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  1. #1
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    Rockshox Reba RLT Ti 29 Dual Air 140mm

    I got a new Reba RLT Ti 140mm fork for a decent price off ebay and had it mounted on my new 2010 RIP 9 frame.

    When I measure the travel from the outside bottom of the crown to the top of the bottom leg, I only get 133 mm, is that normal for this fork?

    I don't see how it could have 140 mm of travel...kind of makes sense if a 20 mm spacer is installed...two spacers came in a bag with the fork.

    My LBS told me that the fork should have come without any spacer installed when I asked about it before it was mounted. Were they correct, or does a spacer come pre-installed that has to be removed for 140 mm of travel?

  2. #2
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    Quote Originally Posted by jbsocal View Post
    I got a new Reba RLT Ti 140mm fork for a decent price off ebay and had it mounted on my new 2010 RIP 9 frame.

    When I measure the travel from the outside bottom of the crown to the top of the bottom leg, I only get 133 mm, is that normal for this fork?

    I don't see how it could have 140 mm of travel...kind of makes sense if a 20 mm spacer is installed...two spacers came in a bag with the fork.

    My LBS told me that the fork should have come without any spacer installed when I asked about it before it was mounted. Were they correct, or does a spacer come pre-installed that has to be removed for 140 mm of travel?
    Have you checked the air pressure ? Is it pumped up.

  3. #3
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    I put about 135 psi in both the pos and negative according to the chart on the leg (I weigh 245 lbs)...only been for 1 "cross-country" type ride and did not bottom the fork, according to the sag ring I only used about 110 mm of travel.

  4. #4
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    I think your negative air will reduce the travel available. At least I heard that from a mate who ran negative higher than positive to reduce the travel on a Rockshox fork.

    However using all the travel available is another issue. I can't seem to use all of mine either, even with very little air pressure and pushing down hard on the bars in the driveway.

  5. #5
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    I just noticed the same thing with my 140 RLTi fork. I let the pressure out of both chambers (using the shock pump), then refilled the positive, then the negative. I run 10 psi less in the negative chamber. I now have 140 mm of travel.

  6. #6
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    Was the fork new in a box, or a takeoff from another bike? Specialized has been using the Reba 140 for their Stumpy FSR 29er but with a 10mm spacer take it down to 130mm

  7. #7
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    Mine was new in the box.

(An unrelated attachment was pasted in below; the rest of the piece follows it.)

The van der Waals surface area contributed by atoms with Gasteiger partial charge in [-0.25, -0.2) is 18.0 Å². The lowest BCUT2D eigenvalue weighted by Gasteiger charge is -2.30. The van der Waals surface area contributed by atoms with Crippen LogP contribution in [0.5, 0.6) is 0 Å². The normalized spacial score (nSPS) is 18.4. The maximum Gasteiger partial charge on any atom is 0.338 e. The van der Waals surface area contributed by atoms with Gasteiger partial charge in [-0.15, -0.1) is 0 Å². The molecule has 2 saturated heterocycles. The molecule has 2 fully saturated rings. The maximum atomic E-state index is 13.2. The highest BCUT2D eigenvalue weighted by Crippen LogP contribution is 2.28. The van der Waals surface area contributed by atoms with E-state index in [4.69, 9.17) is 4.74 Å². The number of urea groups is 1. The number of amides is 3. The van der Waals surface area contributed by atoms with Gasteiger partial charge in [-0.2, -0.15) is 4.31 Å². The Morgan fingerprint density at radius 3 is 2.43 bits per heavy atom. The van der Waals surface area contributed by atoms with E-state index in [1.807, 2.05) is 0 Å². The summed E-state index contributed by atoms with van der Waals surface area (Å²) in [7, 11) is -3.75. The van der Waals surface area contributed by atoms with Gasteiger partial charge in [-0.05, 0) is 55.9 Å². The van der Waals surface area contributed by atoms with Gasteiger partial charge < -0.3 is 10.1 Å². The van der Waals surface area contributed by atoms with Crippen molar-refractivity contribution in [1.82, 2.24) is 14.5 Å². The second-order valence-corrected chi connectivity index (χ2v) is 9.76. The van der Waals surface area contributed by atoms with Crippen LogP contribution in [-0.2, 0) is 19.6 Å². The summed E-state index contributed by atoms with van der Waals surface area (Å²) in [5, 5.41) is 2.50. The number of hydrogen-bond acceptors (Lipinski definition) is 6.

I think the fork came with some air in it.

    I think I measured it before I added any air...adding air did not change it.

    The LBS said to add negative before positive, I'm not sure why...

    I will have to try letting the air out later to see if that makes a difference.

    I couldn't find any tuning information in the manual that came with the fork nor on SRAM's website...

  8. #8
    West Chester, PA
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    Running the negative at the same pressure as the positive will pull down the fork a little with most rebas (I've had 3). Let a little out of the negative, I run mine 10 pounds lower than the positive. You probably won't notice any difference in the feel.

  9. #9
    JMH
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    gfs69 is correct IME. You need to set positive pressure first, with nothing in the negative pressure chamber. The closer the two chambers are, the plusher the fork will be but the more likely it is that the fork will settle at about 135mm travel instead of the full 140mm. I run negative about 5-10psi lower.

    JMH
    Last edited by JMH; 09-19-2011 at 01:26 PM.

  10. #10
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    As soon as I let out the negative air, the fork popped up to about 150 mm.

    I ended up putting in 100+ and 90-, now it measures about 145 mm. I measured about 30 mm sag, so I'm going to leave it for my next ride, even though it doesn't match the sticker recommendations for my weight.

    I must have had too much air in the negative chamber.

    Thanks for the help.

  11. #11
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    Quote Originally Posted by jbsocal View Post
    As soon as I let out the negative air, the fork popped up to about 150 mm.

    I ended up putting in 100+ and 90-, now it measures about 145 mm. I measured about 30 mm sag, so I'm going to leave it for my next ride, even though it doesn't match the sticker recommendations for my weight.

    I must have had too much air in the negative chamber.

    Thanks for the help.
    How did 100+ 90- work out for you?
    I^2xR

  12. #12
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    It had too much brake dive.

    I think I'm running about 150 + 130 - now (way less sag), seems to be OK but does not use near as much of the travel.